December 4 2010
Commentary on the headlines from the week in wine …
Suckling, a Worldwide Sensation?
It was a big week for the Suckling family. James Suckling, dubbed by his PR representatives as, “The wine world’s most important voice” announced the launch of his post-Wine Spectator project on December 1st and yet the reach of his influential voice may soon be usurped by the other voice in his family, daughter Isabel.
As spotted at Decanter.com, Suckling’s 12-year old daughter has been in a whirlwind since being sleuthed out by talent scouts and signing a five record deal with Decca, the U.K.-based record label, in September of this year.
While not yet available on iTunes in the U.S., record executives are expecting a run up the U.K. charts this December with the single “You are Not Alone.”
In addition, Suckling’s rendition of John Lennon’s signature song, Imagine, is something special, giving an angelic, spiritual lift to a tune that’s ultimately about hope.
The confluence of successful circumstance rarely happens in twos and both Dad and daughter deserve Godspeed and a rooting interest from the wine world.
Canucks figure it out for the U.S.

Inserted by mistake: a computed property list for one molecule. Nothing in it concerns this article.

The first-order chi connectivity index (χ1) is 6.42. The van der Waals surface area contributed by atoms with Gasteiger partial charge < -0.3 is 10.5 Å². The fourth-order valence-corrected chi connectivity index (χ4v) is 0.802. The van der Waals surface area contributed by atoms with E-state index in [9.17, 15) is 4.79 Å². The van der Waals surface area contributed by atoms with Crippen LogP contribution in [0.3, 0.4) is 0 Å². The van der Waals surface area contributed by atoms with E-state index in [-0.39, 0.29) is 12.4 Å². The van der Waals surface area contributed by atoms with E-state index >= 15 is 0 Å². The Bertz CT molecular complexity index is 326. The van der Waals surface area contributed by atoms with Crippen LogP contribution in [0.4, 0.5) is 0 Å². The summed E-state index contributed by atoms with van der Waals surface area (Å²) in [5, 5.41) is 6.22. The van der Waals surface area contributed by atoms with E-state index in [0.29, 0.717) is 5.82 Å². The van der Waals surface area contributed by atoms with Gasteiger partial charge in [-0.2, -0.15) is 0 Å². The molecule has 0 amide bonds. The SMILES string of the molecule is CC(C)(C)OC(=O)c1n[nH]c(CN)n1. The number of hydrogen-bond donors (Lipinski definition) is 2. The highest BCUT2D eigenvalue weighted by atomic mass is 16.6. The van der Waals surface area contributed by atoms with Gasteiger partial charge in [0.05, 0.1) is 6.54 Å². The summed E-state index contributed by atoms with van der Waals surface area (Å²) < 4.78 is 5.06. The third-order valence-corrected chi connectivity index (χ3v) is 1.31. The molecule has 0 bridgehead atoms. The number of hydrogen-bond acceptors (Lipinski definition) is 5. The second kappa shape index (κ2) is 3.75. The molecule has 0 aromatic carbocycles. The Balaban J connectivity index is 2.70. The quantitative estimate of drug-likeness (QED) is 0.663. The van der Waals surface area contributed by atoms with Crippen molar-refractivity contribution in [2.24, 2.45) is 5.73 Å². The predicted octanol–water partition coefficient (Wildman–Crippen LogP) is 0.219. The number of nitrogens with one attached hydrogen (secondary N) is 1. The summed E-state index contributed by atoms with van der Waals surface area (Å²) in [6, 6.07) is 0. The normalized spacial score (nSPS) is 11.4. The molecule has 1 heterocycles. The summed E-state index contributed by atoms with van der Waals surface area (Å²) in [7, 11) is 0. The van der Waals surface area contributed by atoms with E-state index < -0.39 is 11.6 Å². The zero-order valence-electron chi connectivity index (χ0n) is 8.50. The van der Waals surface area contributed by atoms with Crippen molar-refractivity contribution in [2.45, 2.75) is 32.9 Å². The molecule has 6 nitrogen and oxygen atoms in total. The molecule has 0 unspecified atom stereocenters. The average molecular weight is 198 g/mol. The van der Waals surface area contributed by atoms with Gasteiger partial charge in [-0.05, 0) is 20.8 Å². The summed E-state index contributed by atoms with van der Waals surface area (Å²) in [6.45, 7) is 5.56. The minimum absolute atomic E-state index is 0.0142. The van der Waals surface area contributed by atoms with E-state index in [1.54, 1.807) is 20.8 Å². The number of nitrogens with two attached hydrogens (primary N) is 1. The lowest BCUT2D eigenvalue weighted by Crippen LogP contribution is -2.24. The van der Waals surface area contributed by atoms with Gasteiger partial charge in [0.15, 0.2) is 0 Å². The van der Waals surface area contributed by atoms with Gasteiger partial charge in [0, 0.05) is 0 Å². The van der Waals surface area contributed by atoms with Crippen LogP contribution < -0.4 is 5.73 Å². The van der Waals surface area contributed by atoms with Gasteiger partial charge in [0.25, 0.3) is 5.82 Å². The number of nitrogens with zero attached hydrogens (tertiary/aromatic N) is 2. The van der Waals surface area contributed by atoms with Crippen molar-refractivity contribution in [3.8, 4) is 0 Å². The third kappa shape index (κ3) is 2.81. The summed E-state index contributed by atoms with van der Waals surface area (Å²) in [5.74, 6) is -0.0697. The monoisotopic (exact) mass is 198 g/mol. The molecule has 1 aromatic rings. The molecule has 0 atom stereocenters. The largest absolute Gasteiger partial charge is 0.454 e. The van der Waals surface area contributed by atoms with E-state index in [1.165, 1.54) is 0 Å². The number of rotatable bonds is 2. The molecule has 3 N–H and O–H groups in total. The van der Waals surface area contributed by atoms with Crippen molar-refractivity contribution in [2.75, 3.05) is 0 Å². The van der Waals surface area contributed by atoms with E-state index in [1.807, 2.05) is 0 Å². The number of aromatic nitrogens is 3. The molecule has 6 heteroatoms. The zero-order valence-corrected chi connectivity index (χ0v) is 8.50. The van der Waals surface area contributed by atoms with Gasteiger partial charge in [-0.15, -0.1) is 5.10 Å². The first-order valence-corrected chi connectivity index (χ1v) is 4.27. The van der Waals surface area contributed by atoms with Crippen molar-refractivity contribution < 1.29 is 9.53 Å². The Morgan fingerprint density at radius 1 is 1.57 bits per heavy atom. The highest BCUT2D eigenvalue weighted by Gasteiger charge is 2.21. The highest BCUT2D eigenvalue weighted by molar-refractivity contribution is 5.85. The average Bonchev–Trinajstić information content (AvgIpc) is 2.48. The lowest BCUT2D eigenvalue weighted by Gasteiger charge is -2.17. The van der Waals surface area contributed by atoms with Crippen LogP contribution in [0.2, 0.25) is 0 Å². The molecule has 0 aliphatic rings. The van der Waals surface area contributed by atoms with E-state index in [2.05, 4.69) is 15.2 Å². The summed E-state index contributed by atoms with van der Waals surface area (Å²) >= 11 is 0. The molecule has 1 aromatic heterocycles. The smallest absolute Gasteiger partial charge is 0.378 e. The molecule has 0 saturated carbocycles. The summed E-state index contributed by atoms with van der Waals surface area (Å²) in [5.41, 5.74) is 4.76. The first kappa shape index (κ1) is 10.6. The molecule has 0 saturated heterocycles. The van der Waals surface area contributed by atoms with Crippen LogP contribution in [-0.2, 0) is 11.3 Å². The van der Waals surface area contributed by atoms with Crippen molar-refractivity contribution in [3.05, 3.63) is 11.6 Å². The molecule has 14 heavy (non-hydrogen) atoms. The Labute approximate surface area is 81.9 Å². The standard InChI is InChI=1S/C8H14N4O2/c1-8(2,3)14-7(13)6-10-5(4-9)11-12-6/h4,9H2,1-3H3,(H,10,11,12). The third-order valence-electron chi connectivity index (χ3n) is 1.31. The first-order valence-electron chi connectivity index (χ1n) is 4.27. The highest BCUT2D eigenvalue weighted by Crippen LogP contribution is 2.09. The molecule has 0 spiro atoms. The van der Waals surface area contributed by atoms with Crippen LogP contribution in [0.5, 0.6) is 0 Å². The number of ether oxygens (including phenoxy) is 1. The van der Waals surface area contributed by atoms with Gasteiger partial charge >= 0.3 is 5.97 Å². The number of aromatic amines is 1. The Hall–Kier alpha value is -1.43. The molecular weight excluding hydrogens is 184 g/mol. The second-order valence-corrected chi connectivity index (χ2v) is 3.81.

Color me interested when I read news this week that the Virginia Department of Agriculture and Consumer services (VDACS) signed on with a Canadian company called Onlineorderdesk to facilitate their winery to trade transactions.
In 2007, as a part of Granholm vs. Heald leveling, the state of Virginia established their own distribution organization to represent transactions in between Virginia wineries and Virginia retailers and restaurants.
At the time, I was executing Paul Mabray’s very forward vision at the former Inertia Beverage Group (now just IBG), and implementing IBG’s Direct-to-trade (DTT) solution which is/was a legal, technology-centric way for small wineries to navigate the 3-tier system in various states to get their product to market and on the shelf.
Through the course of that work, I had a couple of meetings with the Virginia Dept. of Ag folks trying to sell them on the idea of using the Inertia system to do exactly what they’ve implemented three years later.
At the time, to the Virginia folks, I was an outsider with a Yankee accent representing a California company, and they looked at me like I had a third eye as I explained how they could technologically automate the process. At the same time, my visit was something of a skunkworks project trying to drive revenue and Mabray wasn’t keen on doing a one-off implementation that would suck-up already finite resources in a venture capital-backed organization. The opportunity died on the vine (no pun intended).
Simply, I’m glad that a technology solution, any technology solution, has been implemented.
Onlineorderdesk, for its part, is a winery centric, legally compliant three-tier ordering solution very similar to the groundbreaking Direct-to-Trade (DTT) program from Inertia.
With my former DTT cohorts from Inertia now scattered throughout the California wine business and elsewhere in the Bay area, I’ll be watching Onlineorderdesk from the Okanagan Valley in British Columbia to see where their entry into the U.S. takes them.
Look for an interview and story shortly.